Originality/value

This study suggests that digital material aspects – inbuilt applications of digital devices and digital representations of objects – are interrelated with physical experiences of air pollution, and thus constitute elements of practice in their own right.

Details

Journal of Documentation, vol. 74 no. 4
Type: Research Article
ISSN: 0022-0418

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Article
Publication date: 15 October 2018

Sara Kjellberg and Jutta Haider

The purpose of this paper is to understand what role researchers assign to online representations on the new digital communication sites that have emerged, such as…

Abstract

Purpose

The purpose of this paper is to understand what role researchers assign to online representations on the new digital communication sites that have emerged, such as Academia, ResearchGate or Mendeley. How are researchers’ online presentations created, managed, accessed and, more generally, viewed by academic researchers themselves? And how are expectations of the academic reward system navigated and re-shaped in response to the possibilities afforded by social media and other digital tools?

Design/methodology/approach

Focus groups have been used for empirical investigation to learn about the role online representation is assigned by the concerned researchers.

Findings

The study shows that traditional scholarly communication documents are what also scaffolds trust and builds reputation in the new setting. In this sense, the new social network sites reinforce rather than challenge the importance of formal publications.

Originality/value

An understanding of the different ways in which researchers fathom the complex connection between reputation and trust in relation to online visibility as a measure of, or at least an attempt at, publicity (either within academia or outside it) is essential. This paper emphasizes the need to tell different stories by exploring how researchers understand their own practices and reasons for them.

Details

Online Information Review, vol. 43 no. 3
Type: Research Article
ISSN: 1468-4527

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Article
Publication date: 13 March 2017

Olof Sundin, Jutta Haider, Cecilia Andersson, Hanna Carlsson and Sara Kjellberg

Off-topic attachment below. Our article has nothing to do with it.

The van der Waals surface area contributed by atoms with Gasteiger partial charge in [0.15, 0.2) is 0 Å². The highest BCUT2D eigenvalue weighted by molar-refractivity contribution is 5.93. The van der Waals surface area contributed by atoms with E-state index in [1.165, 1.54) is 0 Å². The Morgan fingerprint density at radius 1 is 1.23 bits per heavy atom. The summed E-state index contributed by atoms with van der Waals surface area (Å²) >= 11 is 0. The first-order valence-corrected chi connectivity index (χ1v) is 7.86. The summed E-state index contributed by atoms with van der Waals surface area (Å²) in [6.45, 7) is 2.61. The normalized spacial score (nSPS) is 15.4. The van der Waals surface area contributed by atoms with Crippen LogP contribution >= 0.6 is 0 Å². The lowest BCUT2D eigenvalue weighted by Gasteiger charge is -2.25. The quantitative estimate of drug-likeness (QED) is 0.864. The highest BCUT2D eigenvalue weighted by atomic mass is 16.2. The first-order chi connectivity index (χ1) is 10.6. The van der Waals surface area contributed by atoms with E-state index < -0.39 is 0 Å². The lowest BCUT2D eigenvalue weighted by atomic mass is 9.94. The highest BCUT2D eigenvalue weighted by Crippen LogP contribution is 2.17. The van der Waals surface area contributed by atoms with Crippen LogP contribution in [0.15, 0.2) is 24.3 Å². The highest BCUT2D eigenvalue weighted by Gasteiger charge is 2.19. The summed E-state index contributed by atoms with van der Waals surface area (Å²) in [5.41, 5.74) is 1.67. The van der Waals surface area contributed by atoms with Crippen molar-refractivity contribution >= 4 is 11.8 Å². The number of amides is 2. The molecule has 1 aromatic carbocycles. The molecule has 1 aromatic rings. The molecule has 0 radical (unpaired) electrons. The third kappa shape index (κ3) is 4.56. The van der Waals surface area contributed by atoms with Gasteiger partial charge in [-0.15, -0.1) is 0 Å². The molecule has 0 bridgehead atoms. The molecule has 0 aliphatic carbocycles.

The purpose of this paper is to understand how meaning is assigned to online searching by viewing it as a mundane, yet often invisible, activity of everyday life and an…

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1845

Abstract

Purpose

The purpose of this paper is to understand how meaning is assigned to online searching by viewing it as a mundane, yet often invisible, activity of everyday life and an integrated part of various social practices.

Design/methodology/approach

Searching is investigated with a sociomaterial approach with a starting point in information searching as entangled across practices and material arrangements and as a mundane part of everyday life. In total, 21 focus groups with 127 participants have been carried out. The study focusses particularly on peoples’ experiences and meaning-making and on how these experiences and the making of meaning could be understood in the light of algorithmic shaping.

Findings

An often-invisible activity such as searching is made visible with the help of focus group discussions. An understanding of the relationship between searching and everyday life through two interrelated narratives is proposed: a search-ification of everyday life and a mundane-ification of search.

Originality/value

The study broadens the often narrow focus on searching in order to open up for a research-based discussion in information science on the role of online searching in society and everyday life.

Details

Journal of Documentation, vol. 73 no. 2
Type: Research Article
ISSN: 0022-0418

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Article
Publication date: 25 February 2014

Jutta Haider

This paper aims to explore the construction and configuration of environmentally friendly living through making visible the link networks that surround personal greener…